Debate over GMO food labeling initiative heating up
With voters to decide on the fate of Initiative 522 in November, the debate over the labeling of genetically-modified foods is heating up.
Genetically-modified foods use a genetic piece of another plant or animal to modify the quality of the food, or make it easier for a grower to produce. But there are some who worry about the possible ill health effects such products may have.
Proponents have been working on the issue for some time now, and the No on Initiative 522 campaign is now gearing up for the debate.
Dan Newhouse, former head of the state Department of Agriculture, feels there is already a good option for folks who want to avoid foods that have been genetically engineered.
“They can by choosing organic foods where they buy their groceries, and be assured there are no genetically-engineered products in that,” he said.
But I-522 proponent Elizabeth Larter says for many state residents, organic isn’t a viable option.
“Every consumer should have a right to know what’s in their food, and unfortunately not every Washington shopper can afford to buy organic. So this labeling does provide every Washington shopper to make an informed decision when they go the grocery store,” Larter said.
Another issue for the No campaign is what Newhouse says is loopholes in the initiative wording.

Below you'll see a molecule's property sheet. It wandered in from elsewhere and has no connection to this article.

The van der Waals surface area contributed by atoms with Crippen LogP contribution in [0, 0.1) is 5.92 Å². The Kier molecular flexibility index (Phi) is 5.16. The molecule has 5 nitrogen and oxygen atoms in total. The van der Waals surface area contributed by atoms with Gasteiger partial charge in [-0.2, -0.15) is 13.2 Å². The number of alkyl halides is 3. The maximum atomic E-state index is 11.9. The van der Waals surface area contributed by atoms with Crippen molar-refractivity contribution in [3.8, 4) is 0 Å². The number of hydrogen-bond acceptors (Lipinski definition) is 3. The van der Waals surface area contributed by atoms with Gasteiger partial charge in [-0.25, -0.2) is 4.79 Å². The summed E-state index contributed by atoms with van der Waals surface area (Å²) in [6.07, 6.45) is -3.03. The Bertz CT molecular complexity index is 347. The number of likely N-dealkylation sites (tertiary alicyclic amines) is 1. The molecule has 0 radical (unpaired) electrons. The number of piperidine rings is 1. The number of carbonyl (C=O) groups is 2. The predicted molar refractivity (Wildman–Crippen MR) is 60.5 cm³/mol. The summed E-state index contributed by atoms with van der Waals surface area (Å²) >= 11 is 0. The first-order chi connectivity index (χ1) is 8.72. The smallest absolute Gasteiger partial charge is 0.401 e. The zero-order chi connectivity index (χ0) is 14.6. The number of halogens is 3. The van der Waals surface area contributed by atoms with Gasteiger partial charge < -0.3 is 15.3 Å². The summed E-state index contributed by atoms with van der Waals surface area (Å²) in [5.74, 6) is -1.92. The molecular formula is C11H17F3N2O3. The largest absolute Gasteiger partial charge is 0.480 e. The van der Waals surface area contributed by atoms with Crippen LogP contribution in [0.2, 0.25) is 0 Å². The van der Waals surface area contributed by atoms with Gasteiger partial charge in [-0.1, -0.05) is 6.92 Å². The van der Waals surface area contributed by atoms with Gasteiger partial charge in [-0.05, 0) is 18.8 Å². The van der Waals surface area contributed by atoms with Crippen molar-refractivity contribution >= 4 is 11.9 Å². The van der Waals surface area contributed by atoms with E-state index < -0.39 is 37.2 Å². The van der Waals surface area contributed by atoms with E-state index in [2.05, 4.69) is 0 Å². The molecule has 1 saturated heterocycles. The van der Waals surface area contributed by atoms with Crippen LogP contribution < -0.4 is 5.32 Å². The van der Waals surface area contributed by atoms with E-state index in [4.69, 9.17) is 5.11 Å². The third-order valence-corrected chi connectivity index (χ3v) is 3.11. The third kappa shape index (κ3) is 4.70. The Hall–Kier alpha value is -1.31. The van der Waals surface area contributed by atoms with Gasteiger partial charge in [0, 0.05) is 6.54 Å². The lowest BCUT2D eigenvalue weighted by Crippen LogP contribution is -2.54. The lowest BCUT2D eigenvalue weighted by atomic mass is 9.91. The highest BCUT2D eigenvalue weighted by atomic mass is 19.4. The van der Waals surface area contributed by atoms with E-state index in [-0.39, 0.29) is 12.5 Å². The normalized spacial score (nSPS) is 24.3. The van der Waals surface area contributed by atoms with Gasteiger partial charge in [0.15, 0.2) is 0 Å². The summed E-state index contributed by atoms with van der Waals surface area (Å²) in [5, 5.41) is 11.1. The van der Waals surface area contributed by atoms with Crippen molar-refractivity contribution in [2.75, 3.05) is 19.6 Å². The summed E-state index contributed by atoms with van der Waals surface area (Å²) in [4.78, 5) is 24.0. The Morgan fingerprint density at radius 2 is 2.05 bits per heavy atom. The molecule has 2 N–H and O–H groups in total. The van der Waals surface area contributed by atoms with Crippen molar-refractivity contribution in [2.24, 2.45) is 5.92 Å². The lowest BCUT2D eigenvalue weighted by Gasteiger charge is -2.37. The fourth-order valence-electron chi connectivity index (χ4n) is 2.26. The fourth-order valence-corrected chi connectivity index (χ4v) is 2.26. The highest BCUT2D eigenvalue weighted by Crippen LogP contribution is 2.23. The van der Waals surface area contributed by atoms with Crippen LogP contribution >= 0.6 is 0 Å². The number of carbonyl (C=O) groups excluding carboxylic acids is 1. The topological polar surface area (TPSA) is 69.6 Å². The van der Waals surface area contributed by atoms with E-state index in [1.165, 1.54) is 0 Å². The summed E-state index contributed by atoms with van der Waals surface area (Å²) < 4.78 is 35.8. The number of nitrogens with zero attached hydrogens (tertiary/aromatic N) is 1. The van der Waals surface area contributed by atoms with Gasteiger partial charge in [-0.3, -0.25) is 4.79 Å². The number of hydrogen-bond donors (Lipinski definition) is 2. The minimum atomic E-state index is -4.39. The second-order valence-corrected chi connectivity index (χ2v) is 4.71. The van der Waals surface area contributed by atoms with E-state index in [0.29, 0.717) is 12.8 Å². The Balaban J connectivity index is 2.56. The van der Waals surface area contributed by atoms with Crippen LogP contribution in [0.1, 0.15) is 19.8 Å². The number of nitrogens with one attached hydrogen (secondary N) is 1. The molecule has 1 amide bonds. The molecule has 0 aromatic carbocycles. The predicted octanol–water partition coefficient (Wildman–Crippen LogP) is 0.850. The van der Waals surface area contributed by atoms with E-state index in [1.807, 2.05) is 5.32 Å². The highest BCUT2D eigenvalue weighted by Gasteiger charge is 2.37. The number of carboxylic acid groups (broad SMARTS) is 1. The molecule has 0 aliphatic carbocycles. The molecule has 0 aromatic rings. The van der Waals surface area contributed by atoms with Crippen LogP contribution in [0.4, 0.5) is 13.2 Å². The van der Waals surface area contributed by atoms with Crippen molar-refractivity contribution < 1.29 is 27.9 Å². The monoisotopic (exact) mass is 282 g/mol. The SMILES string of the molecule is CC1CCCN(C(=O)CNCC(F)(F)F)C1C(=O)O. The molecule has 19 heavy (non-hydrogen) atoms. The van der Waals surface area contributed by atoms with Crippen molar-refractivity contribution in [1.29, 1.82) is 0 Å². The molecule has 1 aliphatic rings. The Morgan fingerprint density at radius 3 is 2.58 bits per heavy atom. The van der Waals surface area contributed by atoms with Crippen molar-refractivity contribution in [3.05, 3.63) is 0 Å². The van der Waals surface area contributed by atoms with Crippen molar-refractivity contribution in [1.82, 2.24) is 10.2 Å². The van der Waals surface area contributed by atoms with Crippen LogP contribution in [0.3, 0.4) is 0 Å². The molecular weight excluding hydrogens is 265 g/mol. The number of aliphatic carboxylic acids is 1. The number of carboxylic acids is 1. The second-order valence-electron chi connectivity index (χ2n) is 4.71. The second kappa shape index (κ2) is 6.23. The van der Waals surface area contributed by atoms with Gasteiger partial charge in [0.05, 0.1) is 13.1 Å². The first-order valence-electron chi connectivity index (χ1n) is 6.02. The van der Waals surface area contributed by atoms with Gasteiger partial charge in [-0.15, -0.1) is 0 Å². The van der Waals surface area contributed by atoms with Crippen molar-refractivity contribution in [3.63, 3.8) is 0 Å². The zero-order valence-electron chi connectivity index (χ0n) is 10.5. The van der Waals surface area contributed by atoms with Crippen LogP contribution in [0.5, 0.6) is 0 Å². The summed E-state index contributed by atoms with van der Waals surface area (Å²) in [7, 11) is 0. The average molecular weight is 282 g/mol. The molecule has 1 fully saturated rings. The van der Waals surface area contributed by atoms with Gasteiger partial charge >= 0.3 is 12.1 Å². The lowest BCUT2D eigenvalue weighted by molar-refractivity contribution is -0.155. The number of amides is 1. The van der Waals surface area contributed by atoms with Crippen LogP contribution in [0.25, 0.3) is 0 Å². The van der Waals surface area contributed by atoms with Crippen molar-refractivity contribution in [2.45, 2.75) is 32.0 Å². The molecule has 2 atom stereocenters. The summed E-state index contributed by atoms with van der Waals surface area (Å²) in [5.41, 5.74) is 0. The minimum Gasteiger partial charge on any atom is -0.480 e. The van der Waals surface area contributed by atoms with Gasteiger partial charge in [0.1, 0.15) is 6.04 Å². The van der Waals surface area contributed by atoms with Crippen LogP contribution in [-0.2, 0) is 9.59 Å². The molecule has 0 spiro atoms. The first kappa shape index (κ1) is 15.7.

“You bought a pizza at your local grocery store, it would have to be labeled. But if you bought it at a pizzeria or a grocery store, it wouldn’t," he said.
Initiative proponent Elizabeth Larter explains the reasoning behind that apparent shortcoming: "In your grocery store in the freezer section, where you get frozen pizza, it has to list all that information, and the local pizzeria does not.
“I-522 is the same thing. It labels it in the grocery store and not in the restaurant. And that is confirming to standards, so we are not more strict than any other countries that are labeling genetically-modified foods."
I-522 opponents also say while milk, cheese, and other dairy products would not be required to be labeled, soy milk would require a label. Proponent Larter says that’s because much of the soy milk produced in the U.S. comes from genetically-modified soy beans, while cows are not genetically-engineered.